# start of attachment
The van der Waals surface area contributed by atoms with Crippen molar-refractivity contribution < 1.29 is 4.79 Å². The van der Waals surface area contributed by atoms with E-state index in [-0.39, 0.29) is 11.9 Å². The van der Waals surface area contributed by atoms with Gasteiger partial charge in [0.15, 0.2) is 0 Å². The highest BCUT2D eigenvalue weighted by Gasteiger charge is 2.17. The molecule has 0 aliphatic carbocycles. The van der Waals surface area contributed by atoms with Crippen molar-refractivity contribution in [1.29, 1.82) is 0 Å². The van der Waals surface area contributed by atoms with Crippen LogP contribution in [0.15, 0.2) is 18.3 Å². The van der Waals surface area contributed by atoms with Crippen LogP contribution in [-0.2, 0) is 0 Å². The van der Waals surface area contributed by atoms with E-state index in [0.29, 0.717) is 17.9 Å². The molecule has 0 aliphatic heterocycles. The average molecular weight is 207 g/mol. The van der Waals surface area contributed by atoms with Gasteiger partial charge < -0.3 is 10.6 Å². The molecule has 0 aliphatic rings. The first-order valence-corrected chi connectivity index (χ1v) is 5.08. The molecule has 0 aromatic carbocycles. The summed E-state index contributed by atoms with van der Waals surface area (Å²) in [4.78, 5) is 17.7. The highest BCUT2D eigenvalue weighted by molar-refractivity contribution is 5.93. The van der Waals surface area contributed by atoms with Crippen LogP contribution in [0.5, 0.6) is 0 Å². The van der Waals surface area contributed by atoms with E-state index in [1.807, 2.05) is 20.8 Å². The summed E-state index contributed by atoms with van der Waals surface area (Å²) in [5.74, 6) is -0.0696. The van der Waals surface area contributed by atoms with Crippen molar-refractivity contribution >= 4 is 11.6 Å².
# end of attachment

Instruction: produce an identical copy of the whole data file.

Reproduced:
The van der Waals surface area contributed by atoms with Crippen molar-refractivity contribution < 1.29 is 4.79 Å². The van der Waals surface area contributed by atoms with E-state index in [-0.39, 0.29) is 11.9 Å². The van der Waals surface area contributed by atoms with Gasteiger partial charge in [0.15, 0.2) is 0 Å². The highest BCUT2D eigenvalue weighted by Gasteiger charge is 2.17. The molecule has 0 aliphatic carbocycles. The van der Waals surface area contributed by atoms with Crippen molar-refractivity contribution in [1.29, 1.82) is 0 Å². The van der Waals surface area contributed by atoms with Crippen LogP contribution in [0.15, 0.2) is 18.3 Å². The van der Waals surface area contributed by atoms with Crippen LogP contribution in [-0.2, 0) is 0 Å². The van der Waals surface area contributed by atoms with E-state index in [0.29, 0.717) is 17.9 Å². The molecule has 0 aliphatic heterocycles. The average molecular weight is 207 g/mol. The van der Waals surface area contributed by atoms with Gasteiger partial charge < -0.3 is 10.6 Å². The molecule has 0 aliphatic rings. The first-order valence-corrected chi connectivity index (χ1v) is 5.08. The molecule has 0 aromatic carbocycles. The summed E-state index contributed by atoms with van der Waals surface area (Å²) in [4.78, 5) is 17.7. The highest BCUT2D eigenvalue weighted by molar-refractivity contribution is 5.93. The van der Waals surface area contributed by atoms with Crippen LogP contribution in [0.5, 0.6) is 0 Å². The van der Waals surface area contributed by atoms with E-state index in [1.807, 2.05) is 20.8 Å². The summed E-state index contributed by atoms with van der Waals surface area (Å²) in [5.74, 6) is -0.0696. The van der Waals surface area contributed by atoms with Crippen molar-refractivity contribution >= 4 is 11.6 Å².